This is an English (summary) version of the article below.
How can you get to a point of compromise?
The 2014 umbrella movement for universal suffrage became a major topic of conversation in Japan, but less attention has been paid as to whether it was a success in the end or not. It may be a matter of course, but there is no reason for the CCP to allow universal suffrage. It is true that the movement gained widespread international support with the participation of many citizens, but towards the end the demonstrators were in exhaustion. They were constantly tear-gassed and gradually eliminated. Although the period of occupation was certainly long, it did not lead to negotiations between the government and the demonstrators or to the resolution of the issue through intervention by Western countries.
Demonstration this time has one point in common with Umbrella: How to get to a point of compromise is not clear. If the Legislative Council is effectively a puppet of the CCP, who will be the negotiating partner? How do you identify and negotiate with them? Even with the support of the international community, few countries will intervene in now big and internationally influential China's domestic problems in an effective manner.
Young HongKongers and violence
The students are ready to use violence and prepared to die for freedom.
Here is Hong Kong. Students who joined the protest will prepare their last will.— Joshua Wong 黃之鋒 (@joshuawongcf) September 1, 2019
ON Vice News: Police Draw Guns For the First Time at Hong Kong Protestshttps://t.co/a5LT7a5P7F pic.twitter.com/XJT15yRHWN
I can never agree to this kind of commitment. Violence gives the regime an excuse to arrest them and to use more violence against them. If you take a big risk like violence, you should do it after you see a chance to win.
Watching video above and reading tweet below, I'm afraid I can see a kind of heroic narcissism. It is really dangerous. If you really get some aftereffects at the compensation of violence -for example, physical disability-, would it all right for you? You can't even fight next time.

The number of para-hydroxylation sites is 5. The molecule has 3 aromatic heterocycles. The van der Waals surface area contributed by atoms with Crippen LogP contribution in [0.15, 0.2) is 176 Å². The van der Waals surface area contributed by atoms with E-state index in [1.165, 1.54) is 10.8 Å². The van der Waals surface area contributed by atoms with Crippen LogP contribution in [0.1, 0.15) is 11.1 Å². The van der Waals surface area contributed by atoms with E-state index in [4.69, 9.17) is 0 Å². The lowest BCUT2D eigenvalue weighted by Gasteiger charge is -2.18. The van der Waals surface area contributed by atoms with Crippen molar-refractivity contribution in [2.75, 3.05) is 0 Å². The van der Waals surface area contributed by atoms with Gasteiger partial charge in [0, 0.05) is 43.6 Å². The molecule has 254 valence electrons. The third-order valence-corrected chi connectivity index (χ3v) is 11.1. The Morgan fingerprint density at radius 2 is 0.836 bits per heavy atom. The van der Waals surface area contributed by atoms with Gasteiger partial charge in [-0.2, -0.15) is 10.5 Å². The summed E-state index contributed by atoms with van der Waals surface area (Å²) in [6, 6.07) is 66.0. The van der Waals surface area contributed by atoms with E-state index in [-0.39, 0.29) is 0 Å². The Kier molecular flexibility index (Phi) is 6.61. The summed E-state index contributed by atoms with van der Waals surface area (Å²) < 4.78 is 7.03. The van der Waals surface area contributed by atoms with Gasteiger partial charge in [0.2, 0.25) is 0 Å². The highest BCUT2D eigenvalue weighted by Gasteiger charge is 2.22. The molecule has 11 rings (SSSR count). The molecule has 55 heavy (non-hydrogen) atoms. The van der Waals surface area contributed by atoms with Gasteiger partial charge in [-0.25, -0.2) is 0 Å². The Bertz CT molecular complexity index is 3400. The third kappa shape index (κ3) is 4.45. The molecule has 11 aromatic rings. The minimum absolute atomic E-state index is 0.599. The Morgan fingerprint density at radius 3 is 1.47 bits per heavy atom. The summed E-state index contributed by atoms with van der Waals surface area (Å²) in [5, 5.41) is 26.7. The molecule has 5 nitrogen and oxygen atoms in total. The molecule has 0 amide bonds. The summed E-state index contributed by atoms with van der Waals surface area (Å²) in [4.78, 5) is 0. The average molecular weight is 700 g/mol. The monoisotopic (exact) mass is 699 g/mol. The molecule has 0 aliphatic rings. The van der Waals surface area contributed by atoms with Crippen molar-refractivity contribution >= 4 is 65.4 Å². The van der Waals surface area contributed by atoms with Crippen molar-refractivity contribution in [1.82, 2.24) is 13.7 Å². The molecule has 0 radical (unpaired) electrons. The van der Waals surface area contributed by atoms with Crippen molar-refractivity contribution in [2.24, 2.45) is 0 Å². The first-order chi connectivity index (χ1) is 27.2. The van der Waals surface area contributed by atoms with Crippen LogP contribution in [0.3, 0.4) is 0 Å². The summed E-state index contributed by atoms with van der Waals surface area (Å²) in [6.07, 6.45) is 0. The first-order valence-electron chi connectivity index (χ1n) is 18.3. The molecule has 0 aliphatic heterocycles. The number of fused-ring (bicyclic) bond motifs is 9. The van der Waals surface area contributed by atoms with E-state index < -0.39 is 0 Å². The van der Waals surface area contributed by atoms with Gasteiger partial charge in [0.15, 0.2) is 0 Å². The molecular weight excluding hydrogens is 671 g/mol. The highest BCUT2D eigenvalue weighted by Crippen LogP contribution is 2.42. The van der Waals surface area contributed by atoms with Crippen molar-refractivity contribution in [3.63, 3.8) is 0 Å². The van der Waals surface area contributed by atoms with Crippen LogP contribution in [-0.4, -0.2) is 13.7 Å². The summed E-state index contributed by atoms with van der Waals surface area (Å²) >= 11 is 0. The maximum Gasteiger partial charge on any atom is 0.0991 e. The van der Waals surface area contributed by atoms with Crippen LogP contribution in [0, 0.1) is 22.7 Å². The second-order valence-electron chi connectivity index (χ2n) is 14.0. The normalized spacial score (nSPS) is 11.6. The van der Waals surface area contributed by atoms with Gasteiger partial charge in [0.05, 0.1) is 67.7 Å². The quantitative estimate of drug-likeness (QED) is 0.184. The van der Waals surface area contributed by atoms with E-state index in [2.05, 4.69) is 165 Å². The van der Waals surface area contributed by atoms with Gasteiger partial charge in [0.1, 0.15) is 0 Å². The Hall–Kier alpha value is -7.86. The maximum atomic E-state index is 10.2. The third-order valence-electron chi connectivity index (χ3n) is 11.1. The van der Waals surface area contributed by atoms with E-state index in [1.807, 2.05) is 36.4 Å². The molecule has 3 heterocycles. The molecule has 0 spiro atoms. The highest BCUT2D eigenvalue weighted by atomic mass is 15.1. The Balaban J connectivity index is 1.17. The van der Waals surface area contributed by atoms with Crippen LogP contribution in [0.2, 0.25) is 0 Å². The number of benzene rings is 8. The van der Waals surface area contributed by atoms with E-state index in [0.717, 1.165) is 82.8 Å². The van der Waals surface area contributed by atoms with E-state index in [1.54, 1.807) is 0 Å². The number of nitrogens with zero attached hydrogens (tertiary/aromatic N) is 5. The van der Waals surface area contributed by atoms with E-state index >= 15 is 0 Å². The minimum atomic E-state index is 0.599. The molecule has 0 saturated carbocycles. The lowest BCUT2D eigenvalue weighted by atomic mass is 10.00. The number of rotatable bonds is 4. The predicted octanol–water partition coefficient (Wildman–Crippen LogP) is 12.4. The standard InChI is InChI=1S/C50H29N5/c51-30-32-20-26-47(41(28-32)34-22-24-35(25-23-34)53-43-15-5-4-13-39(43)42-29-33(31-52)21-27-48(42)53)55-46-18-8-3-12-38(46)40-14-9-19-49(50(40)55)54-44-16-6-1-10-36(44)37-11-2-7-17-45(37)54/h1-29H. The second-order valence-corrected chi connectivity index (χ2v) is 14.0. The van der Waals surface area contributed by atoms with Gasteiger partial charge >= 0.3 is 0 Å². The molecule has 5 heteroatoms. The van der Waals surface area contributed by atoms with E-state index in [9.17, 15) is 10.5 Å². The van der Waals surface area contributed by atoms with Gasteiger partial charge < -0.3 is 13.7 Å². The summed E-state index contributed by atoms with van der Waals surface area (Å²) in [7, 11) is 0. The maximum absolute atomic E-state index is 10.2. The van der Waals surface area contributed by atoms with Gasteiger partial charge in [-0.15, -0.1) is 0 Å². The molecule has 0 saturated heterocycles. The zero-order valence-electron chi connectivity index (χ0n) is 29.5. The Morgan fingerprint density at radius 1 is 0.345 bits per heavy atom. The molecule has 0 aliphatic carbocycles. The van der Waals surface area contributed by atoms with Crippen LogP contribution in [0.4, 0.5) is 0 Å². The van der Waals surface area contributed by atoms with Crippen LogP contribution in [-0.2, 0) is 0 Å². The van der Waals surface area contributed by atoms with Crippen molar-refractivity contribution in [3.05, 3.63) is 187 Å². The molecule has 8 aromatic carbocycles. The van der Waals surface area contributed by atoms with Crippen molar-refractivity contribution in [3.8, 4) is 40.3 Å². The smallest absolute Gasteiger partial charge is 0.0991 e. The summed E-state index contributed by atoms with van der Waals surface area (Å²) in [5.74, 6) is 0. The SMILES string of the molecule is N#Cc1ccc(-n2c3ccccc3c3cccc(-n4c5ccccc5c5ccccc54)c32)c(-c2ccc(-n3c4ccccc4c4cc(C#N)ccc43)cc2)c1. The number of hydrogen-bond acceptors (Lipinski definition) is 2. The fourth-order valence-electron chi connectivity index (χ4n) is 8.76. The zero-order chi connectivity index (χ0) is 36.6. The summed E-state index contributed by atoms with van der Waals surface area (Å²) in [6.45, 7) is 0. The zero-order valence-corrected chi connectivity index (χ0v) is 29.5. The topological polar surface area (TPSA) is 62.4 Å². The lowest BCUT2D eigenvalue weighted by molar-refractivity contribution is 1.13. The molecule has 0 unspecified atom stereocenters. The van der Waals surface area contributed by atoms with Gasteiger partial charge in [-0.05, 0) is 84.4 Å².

please be prepared for a long time fight
These things aren't going to work out tomorrow or near future. Demonstration's going to be an uproar, but when you wake up, you'll notice that things has not changed as you expected. It takes very long time.
Of course, the demonstrators know that. You may think that it is not something that people from other countries say again. I'm sure I have to mind my business (you know Japan is now in crisis too, due to the rise of right-wing forces and historical revisionist).
However, when I see young people in HK who are committed to violence, I want them to be aware of what I wrote again. There will undoubtedly be a great battle, for example, in 2047, when one country two systems will no longer be self-evident. How do you fight if you're burned out or seriously physically injured in this battle?
Whether you graduate from college, get a job, have a baby, or even enter a nursing home, there's probably a pile of problems and you have to keep fighting it. This is only starting point, you definitely know.
I am not pathetic. This is what the democracy is. Through fight for freedom you can make invaluable relationship between fellows.
I would like you to gain the energy to remain persistently involved in this problem from this movement to cultivate the intellectual strength necessary for building a relationship with a CCP and depicting a new social system that will work efficiently in accordance with HongKongers own will. I don't want anyone to have their head broken by the police.
By the way...
When I told my acquaintance who was born in and grew up in HK about 3 years ago that I was supporting civic movements in Hong Kong, she said scornfully, "Joshua Wong is doing it for money." but I would rather respect him if he could do this much just for money lol